September 2018

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EMAIL INTERVIEW –  Ken Sinclair and  Peter Chipkin

Peter Chipkin, Chipkin Automation Systems Inc.

The Issues of Security

Automation has never been easier and has never occurred on such a scale. It’s the right time to ask these questions because automation will shape the future.

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Sinclair:  I noticed that you (Peter Chipkin) have recently chosen to focus on the issues of security and how automation affects ordinary people (like automation engineers). Why?

Chipkin:  I frame my concerns in personal terms. I always ask myself, “How will this affect my family and me?”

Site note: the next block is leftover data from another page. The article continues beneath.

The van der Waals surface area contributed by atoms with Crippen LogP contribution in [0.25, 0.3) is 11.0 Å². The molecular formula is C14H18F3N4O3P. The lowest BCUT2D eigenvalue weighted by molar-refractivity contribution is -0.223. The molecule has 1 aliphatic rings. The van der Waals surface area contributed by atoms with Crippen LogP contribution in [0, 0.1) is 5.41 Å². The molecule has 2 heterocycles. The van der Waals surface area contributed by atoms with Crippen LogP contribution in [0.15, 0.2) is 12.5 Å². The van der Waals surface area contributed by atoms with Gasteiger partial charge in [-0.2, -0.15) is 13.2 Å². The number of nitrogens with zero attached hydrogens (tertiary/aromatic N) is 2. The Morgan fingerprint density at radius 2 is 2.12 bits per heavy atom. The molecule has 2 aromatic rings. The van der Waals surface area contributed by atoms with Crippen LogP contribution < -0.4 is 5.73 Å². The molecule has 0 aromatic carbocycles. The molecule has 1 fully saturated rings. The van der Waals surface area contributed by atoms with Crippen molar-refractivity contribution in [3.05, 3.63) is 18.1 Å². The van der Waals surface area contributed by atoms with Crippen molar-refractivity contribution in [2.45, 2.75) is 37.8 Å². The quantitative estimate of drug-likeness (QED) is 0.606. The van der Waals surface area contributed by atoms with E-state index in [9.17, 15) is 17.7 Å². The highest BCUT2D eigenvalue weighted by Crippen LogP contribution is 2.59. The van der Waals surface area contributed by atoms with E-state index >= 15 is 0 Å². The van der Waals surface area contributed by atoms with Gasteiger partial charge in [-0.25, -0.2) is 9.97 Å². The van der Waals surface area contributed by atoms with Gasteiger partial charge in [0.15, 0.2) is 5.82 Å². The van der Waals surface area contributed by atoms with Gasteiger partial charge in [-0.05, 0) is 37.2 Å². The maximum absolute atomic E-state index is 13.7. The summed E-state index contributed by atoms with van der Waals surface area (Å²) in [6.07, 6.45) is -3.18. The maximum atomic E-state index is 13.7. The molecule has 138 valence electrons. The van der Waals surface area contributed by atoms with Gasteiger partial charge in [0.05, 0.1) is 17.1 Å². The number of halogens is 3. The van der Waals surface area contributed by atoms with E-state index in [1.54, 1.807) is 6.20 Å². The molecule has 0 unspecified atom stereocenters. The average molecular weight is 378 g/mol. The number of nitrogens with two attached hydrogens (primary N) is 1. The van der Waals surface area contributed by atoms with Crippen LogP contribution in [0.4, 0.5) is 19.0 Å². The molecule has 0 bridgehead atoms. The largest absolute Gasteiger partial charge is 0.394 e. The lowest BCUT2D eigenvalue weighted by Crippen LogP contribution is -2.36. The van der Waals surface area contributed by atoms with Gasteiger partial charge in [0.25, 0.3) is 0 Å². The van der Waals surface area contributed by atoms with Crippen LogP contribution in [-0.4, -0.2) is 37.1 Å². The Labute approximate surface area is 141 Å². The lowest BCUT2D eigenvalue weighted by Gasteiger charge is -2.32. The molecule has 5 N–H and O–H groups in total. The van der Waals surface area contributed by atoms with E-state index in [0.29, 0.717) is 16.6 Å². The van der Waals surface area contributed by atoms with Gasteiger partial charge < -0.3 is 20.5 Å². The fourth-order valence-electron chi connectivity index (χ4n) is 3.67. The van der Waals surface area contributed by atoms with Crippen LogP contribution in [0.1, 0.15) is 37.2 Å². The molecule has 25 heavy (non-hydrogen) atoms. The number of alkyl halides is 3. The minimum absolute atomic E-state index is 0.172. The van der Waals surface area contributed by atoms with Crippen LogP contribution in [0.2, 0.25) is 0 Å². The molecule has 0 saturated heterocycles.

I also ask: Am I prepared to step out in front of driverless cars as a pedestrian?  Will driverless cars / trucks reduce employment, will reduced employment reduce property prices, will that affect me?  Will bot receptionists and doctors affect me? Will AI eliminate the need for protocol gateways? Will we need fewer engineers and technicians in the future. Are we automating ourselves out of jobs?

I also ask – what does crappy automation security mean to my family and me? When my local dam, water treatment plant, and energy suppliers are hacked, what will I do? When VISA is down for a week because they have been hacked, how will I buy food? Can I rely on the safety data I am provided?

Automation has never been easier and has never occurred on such a scale. It’s the right time to ask these questions because automation will shape the future. However, when I started in automation in 1987, these questions were not concerning.